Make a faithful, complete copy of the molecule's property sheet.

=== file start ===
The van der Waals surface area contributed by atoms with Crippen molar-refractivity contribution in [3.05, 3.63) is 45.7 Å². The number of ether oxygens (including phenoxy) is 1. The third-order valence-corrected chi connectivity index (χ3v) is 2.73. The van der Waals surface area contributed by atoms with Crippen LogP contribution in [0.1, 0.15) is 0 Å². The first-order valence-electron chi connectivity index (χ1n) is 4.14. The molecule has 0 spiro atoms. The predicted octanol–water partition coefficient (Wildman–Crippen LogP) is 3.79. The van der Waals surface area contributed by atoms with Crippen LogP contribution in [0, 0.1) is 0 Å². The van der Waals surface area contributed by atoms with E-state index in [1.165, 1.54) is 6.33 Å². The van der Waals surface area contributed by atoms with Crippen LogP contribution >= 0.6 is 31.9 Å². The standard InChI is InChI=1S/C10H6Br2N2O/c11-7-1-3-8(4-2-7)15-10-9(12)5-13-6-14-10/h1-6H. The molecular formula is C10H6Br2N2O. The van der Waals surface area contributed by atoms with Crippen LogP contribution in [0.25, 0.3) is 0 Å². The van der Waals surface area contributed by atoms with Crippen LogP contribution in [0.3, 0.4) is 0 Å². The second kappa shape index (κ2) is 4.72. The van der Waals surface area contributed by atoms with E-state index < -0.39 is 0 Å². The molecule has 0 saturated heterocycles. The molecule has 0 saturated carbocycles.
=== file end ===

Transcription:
The van der Waals surface area contributed by atoms with Crippen molar-refractivity contribution in [3.05, 3.63) is 45.7 Å². The number of ether oxygens (including phenoxy) is 1. The third-order valence-corrected chi connectivity index (χ3v) is 2.73. The van der Waals surface area contributed by atoms with Crippen LogP contribution in [0.1, 0.15) is 0 Å². The first-order valence-electron chi connectivity index (χ1n) is 4.14. The molecule has 0 spiro atoms. The predicted octanol–water partition coefficient (Wildman–Crippen LogP) is 3.79. The van der Waals surface area contributed by atoms with Crippen LogP contribution in [0, 0.1) is 0 Å². The van der Waals surface area contributed by atoms with E-state index in [1.165, 1.54) is 6.33 Å². The van der Waals surface area contributed by atoms with Crippen LogP contribution >= 0.6 is 31.9 Å². The standard InChI is InChI=1S/C10H6Br2N2O/c11-7-1-3-8(4-2-7)15-10-9(12)5-13-6-14-10/h1-6H. The molecular formula is C10H6Br2N2O. The van der Waals surface area contributed by atoms with Crippen LogP contribution in [0.25, 0.3) is 0 Å². The van der Waals surface area contributed by atoms with Crippen LogP contribution in [0.3, 0.4) is 0 Å². The second kappa shape index (κ2) is 4.72. The van der Waals surface area contributed by atoms with E-state index < -0.39 is 0 Å². The molecule has 0 saturated heterocycles. The molecule has 0 saturated carbocycles.